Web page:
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New to Physics- Dark Energy

  1. Aug 23, 2013 #1
    I have just completed my first physics class. I was wondering what dark matter and dark energy is? Also, if we can not see it how do we know that it is there? All answers would be appreciated.
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  3. Aug 23, 2013 #2


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    Light bending around a galaxy measures the mass of the galaxy, but the intensity of the light measures the light matter (stellar mass if you like, but correct me if I'm wrong). These measurements differ because there is dark matter, matter we can't see.

    Looking at wikipedia, it makes outrageous claims like the following one:

    But I think the original idea was just that it is matter we can't see from far away, sort of like how insect biomass is so great but insects are so small.

    I may be wrong but this is the impression I got when I read about dark matter a few years ago.
  4. Aug 23, 2013 #3
    Dark matter is the gravitational glue that keeps galaxies from flying apart. Without dark matter, most galaxies would not have enough mass to create enough gravity to keep it in one piece. Dark matter gives enough extra mass to do the trick. Dark matter is not just dust or gas. You can see dust or gas in space when light shines through it. Dark matter is truly dark in the sense that there is not way to see it aside from it's gravitational effects. It must be some kind of matter that does not interact at all electromagnetically or through the nuclear forces, but does interact gravitationally.

    Dark energy is what is causing the expansion of the universe to accelerate. There is even less known about dark energy as dark matter.
  5. Aug 23, 2013 #4


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    From the wikipedia page, I know it is not a great source:

    I wanted to point out that brown dwarfs for example are included under the umbrella of dark matter.
  6. Aug 23, 2013 #5
    The more answers that you read, the more ideas you will find on the subject of dark matter and dark energy. Since the physics community admits that it doesn't know what either DM or DE are, the arena is wide open to theorizing. DM and DE are inferred from observation. It may be quite possible that they don't exist, and that the observations are being misinterpreted and the theory misconstrued. For that matter, the acceleration of the Universe's expansion is probably an optical illusion, based on the energy losses incurred over the vast distance through which light is propagated. After all, one may say that if the amount of energy of a photonic wavelength at its point of reception, as in our retinas, is equal to its energy at its point of origin, as in a star many millions of light years away, then perpetual motion must also be possible, but you'll find nobody who agrees with that. It's a hot topic for debate. Where DM and DE are concerned, there are many who are reluctant to subscribe to the status quo, lest observation's interpretations are based on the optical illusion of the red shift being the result of an apparent acceleration of the Universe's expansion.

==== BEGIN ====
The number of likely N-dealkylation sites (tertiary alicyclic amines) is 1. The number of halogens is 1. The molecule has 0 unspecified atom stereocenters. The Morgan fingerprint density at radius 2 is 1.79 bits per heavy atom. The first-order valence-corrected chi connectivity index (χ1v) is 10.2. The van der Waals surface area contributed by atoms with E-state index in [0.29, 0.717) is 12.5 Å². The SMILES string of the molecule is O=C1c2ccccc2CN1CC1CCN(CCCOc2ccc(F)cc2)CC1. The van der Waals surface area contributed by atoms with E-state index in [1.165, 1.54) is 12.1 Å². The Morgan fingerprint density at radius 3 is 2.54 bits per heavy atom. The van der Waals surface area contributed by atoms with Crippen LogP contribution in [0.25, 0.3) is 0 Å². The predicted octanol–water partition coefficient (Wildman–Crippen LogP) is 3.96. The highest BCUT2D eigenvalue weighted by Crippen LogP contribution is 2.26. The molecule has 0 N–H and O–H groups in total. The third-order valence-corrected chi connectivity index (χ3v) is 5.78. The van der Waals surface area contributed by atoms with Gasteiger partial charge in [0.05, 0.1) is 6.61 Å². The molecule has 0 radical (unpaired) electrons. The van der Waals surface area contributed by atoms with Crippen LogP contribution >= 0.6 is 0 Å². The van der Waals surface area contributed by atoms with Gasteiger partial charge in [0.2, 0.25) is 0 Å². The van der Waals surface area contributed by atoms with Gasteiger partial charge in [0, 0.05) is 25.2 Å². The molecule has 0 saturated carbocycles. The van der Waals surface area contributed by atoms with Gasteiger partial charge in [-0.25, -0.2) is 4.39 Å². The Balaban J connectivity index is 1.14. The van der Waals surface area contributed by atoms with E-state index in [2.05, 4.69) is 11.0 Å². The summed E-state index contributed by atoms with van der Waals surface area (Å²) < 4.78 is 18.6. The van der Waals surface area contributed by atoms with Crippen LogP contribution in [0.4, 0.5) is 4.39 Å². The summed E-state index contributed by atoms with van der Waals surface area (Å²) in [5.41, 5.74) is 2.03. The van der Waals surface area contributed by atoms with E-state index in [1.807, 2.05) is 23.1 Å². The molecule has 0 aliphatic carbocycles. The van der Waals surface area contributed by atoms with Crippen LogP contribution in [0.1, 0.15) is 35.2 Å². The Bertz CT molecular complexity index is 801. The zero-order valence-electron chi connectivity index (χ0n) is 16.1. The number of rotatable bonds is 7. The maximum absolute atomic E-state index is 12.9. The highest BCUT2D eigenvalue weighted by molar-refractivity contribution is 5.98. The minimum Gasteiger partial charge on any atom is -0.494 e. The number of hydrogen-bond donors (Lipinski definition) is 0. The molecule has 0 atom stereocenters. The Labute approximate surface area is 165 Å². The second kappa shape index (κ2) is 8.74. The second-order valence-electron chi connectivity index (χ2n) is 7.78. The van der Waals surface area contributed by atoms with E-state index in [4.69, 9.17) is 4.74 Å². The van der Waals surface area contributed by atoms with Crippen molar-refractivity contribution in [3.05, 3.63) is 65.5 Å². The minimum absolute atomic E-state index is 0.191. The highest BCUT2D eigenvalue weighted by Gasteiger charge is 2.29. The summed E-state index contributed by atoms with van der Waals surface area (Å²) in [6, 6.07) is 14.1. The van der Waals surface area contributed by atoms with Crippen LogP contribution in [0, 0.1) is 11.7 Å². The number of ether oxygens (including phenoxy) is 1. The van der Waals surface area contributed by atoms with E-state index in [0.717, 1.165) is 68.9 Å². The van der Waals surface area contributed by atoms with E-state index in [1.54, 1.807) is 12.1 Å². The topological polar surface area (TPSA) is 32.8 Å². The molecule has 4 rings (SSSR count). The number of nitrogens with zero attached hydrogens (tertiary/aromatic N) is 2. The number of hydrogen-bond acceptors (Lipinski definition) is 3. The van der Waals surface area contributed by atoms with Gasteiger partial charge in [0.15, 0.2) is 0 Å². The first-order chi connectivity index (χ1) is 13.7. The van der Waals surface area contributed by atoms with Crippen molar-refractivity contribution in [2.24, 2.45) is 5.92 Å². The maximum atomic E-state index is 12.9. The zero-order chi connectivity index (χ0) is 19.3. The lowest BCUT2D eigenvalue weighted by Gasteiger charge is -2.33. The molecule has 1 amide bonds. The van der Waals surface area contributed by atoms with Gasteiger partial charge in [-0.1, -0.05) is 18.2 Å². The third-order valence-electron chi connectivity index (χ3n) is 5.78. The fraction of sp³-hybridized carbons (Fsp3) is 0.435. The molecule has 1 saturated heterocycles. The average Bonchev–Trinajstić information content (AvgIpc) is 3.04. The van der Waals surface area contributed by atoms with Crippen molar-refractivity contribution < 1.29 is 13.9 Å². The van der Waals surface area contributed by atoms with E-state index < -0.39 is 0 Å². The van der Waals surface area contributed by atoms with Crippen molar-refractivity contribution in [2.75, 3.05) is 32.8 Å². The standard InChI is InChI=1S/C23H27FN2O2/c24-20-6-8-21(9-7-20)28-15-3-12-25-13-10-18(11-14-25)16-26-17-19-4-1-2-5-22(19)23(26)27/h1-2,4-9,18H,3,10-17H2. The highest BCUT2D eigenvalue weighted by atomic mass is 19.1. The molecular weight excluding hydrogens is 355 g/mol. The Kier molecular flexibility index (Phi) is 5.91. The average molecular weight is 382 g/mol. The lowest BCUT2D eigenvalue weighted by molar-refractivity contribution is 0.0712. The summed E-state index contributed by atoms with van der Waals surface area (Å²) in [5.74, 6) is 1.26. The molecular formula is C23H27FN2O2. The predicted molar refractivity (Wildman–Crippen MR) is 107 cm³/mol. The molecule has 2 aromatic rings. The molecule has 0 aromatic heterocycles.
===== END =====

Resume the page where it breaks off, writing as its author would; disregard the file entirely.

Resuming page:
Last edited: Aug 23, 2013
  7. Aug 23, 2013 #6


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    It makes sense to me that there should be matter in galaxies we can't see. One thing though, whatever there is in far away galaxies, there should be in our galaxy. Our galaxy should have dark matter too, even our solar system, it shouldn't be special. So I know where the idea comes from that dark matter is all around us unseen.

    And if there are heuristic arguments that MACHO's can't account for the amount of dark matter needed to account for the observed lensing, I accept that too. I think it is a step to far to say that cosmologists agree that there must be an as yet undiscovered particle accounting for dark matter. It could of course happen that there is no other particle and lensing is just not how we thought it was.
  8. Aug 23, 2013 #7


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    There is nothing "outrageous" about this view -- it is the consensus understanding of modern cosmology. There are several avenues of evidence (e.g. the Bullet Cluster) that point towards a particulate form of dark matter (as opposed to modified gravity). You are correct that early observations of galaxy rotation curves indicated that there was some extra "dark" mass out there, but since that time we've learned much about the alternatives (like compact halo objects, planets, or other 'baryonic' sources of dark matter) and the best explanation is currently weakly interacting particles.
  9. Aug 23, 2013 #8


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    I guess that depends on what you mean by "wide open to theorizing". Both dark matter and dark energy are severely constrained on what they might be by observations. Dark matter especially.

    Possible, but extremely unlikely. It's pretty hard to misinterpret the available evidence.

    This doesn't make any sense at all. And perpetual motion is known to be possible. Perpetual motion MACHINES are not, however.
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